Increasing centralization has been accompanied by a rapid rise in the money spent on education. The cost of educating elementary and secondary school age children in the 1987-1988 school year cost over $184 billion. This 34.1 percent increase since 1983 compares with only a 0.3 percent increase in enrollment. Yet the nations achievement scores have shown little or no improvement. The reason? All evidence suggests that the element missing f rom education today is community, or parent, involvement EXPERIMENTS AT THE LOCCU, LEVEL Cities and local school districts have been developing strategies to strengthen local control of schools and to enhance parental choice Site-Based Management of Schoo l s One strategy winning wide support is school or site-based management. By this school districts relinquish to local school councils the authority over budget policies, hiring and firing, and decisions over curricula. These councils consist of teachers, p a rents, a community or business member or two, and usually, the principal. They are usually elected from among the groups they represent. Supporters argue that this decentralized approach allows problems to be identified and cured more quickly Example: Chi c ago, Illinois. A form of site-based management was adopted in July by the Illinois State Legislature in its reforms for Chicagos public schools. Parents and community activists in the city long have sought a more direct role in the governance of their Chi c ago schools and were instrumental in building political support for the legislation. When it becomes effective next year, community organizations will be consulted on curriculum development, hiring policies, and budget decisions Example: Rochester, New Yo r k. Since the beginning of the 1987 school year, public schools in Rochester have been run by school-based management teams, in which teachers are responsible for all aspects of governing their school. Teachers are held directly 3 accountable for the acade m ic progress of their students, and help decide what should be taught how the school should operate, and who should be hired for teaching vacancies. In return, teachers receive higher salaries. This bold reform has cut unnecessary bureaucratic layers from d ecision-making. Seniority no longer is sacrosanct; instead, new or unsuccessful teachers are assigned to work with veteran teachers for one year. Lead teachers, chosen by a panel of teachers and administrators, work an additional month each year and are a s signed to the most difficult schools to attempt to bring them up to par. They receive higher pay for this extra work and responsibility. Another feature of the Rochester Experiment is home-based guidance, in which teachers are assigned to groups of studen t s for a period of four years. The teacher monitors each students progress outside of the classroom as well as inside school. These children come mainly from disadvantaged homes often headed by a single parent. The results are already noteworthy some ten y e ars ago about one-third of Rochester students dropped out of high school. Today, teachers are keeping all but a handful of their students in school. Wilson Magnet High School, for instance, boasts of 85 percent of,its seniors going on to college. Teachers are more caring students are responding better, and parents today are much more Satisfied with their school system Example: Milwaukee, Wisconsin. Milwaukee may soon introduce two reform to strengthen local control over its schools. Discussions among the s u perintendents and the schools have focused on ways to decentralize administrative oversight by assigning more central office personnel to the individual schools and by dividing the central district office into smaller area offices managed by a separate su p erintendent. A chancellor would oversee all of these separate and distinct entities. Consonant with this proposal for greater local accountability, last year the Milwaukee Public Schools instituted a system of voluntary school-based management, involving c ouncils comprised of teachers, parents, and the principal. Although only ten schools currently operate under this structure, the councils help create a team atmosphere to deal with such issues as content of instruction and introducing methods for greater p arental involvement Magnet Schools Also encouraging local and parental involvement in school policy is the magnet school. It is called this because it can attract students from outside their normal attendance area from anywhere in the school district. For many school districts, magnet schools are a voluntary and effective alternative to mandatory busing as a means to desegregate schools in areas with a high concentration of minority students. Magnet status means a school is given the flexibility to experim e nt with teaching techniques and specialized courses of instruction because the money allocated has few spending requirements attached. The results achieved so far have encouraged the creation of magnet schools in several major urban areas Example: New Hav e n, Connecticut. The High School in the Community is a New Haven magnet school established in 1970 by a group of teachers, in response to parental concerns that children from this generally poor community were not well served by the education bureaucracy. A t this high school, teachers form teams and create lessons that respond to the needs of the students. The school is seen as a model throughout the state of Connecticut. Thanks to the voluntary efforts of teachers, parents and students, the school 4 now se n ds 93 percent of its students to college. A proposal by education reformers in Connecticut would establish additional magnet schools by allowing groups of ten or more teachers to form their own schools, which would be open to students on a first-come firs t -serve basis. The state would pay the costs of running these schools Example: Prince Georges County, Maryland. Today there are 41 magnet schools in this large suburb of the nations capital. Thanks to the efforts of concerned school officials eager parents , and willing teachers, the districts students outperform 65 percent of students tested across the country. Moreover, desegregation has been achieved without forced measures. New York Citys Eastside District 4 has had similar success Open-Enrollment Plans A kin to magnet schools and also growing in popularity are plans that give parents the right to choose a school for their child outside the area in which they live. Such open-enrollment plans effectively give lower income parents the same range of choices a vailable to higher income families who can afford to move their residence. In addition open enrollment enables parents to play a greater role in decisions regarding course content, since they have wider choice.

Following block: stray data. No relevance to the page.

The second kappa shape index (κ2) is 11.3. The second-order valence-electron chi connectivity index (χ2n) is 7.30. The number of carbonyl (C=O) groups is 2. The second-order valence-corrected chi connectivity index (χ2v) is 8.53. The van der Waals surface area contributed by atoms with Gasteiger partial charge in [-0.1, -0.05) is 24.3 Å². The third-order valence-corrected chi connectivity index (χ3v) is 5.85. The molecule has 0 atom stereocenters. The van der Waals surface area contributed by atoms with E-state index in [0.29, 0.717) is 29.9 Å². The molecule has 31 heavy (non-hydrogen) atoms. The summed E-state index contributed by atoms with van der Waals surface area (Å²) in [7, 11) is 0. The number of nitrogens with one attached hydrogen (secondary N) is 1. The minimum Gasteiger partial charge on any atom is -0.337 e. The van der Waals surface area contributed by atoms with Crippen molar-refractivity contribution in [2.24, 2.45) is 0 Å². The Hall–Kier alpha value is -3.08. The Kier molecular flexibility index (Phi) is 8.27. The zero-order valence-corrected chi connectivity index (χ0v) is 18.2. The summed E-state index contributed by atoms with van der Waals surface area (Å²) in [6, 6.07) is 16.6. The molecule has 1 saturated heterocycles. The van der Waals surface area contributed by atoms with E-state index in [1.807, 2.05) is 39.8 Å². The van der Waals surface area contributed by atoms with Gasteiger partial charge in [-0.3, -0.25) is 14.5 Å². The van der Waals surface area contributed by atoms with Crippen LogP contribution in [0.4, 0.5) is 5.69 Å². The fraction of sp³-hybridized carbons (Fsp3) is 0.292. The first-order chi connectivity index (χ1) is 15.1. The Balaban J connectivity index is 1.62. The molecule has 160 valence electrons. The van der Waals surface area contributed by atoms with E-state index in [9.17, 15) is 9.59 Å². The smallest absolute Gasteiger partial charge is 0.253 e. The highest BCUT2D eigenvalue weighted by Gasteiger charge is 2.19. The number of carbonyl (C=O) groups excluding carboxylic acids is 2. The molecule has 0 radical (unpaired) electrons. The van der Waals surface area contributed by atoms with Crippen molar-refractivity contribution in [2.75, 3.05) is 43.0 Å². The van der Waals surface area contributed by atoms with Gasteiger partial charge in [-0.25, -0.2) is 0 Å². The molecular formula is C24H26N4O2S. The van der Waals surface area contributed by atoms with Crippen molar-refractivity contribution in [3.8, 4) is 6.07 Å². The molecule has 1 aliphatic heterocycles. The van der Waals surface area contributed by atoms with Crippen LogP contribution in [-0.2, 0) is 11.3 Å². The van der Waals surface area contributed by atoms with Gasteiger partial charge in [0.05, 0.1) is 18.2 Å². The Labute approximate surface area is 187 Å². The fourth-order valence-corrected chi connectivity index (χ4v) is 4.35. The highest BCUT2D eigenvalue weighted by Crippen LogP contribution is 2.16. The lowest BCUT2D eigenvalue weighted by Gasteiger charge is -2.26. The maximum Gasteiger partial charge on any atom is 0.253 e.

Wherever an open-enrollment plan or magnet sc hool system has been started, the results are impressive. The dropout rate immediately is reduced, at-risk students perform better and assessment test scores increase. A sense of pride grows in the school, reducing crime and violence toward the institutio n Example: Milwaukee, Wisconsin. Each January for the past twelve years, parents in the Milwaukee Public School district have received a catalogue of education opportunities for the following September. Originally this began as a method to fulfill court-or d ered desegregation among a limited group of schools. It is now a city-wide public school open enrollment plan. Parents may choose among 147 schools, from Burroughs Middle School for children in grades 6-8, which specializes in foreign languages and music in addition to its regular middle school program, to Maple Tree Elementary, which offers a traditional basic skills curriculum for children in grades K-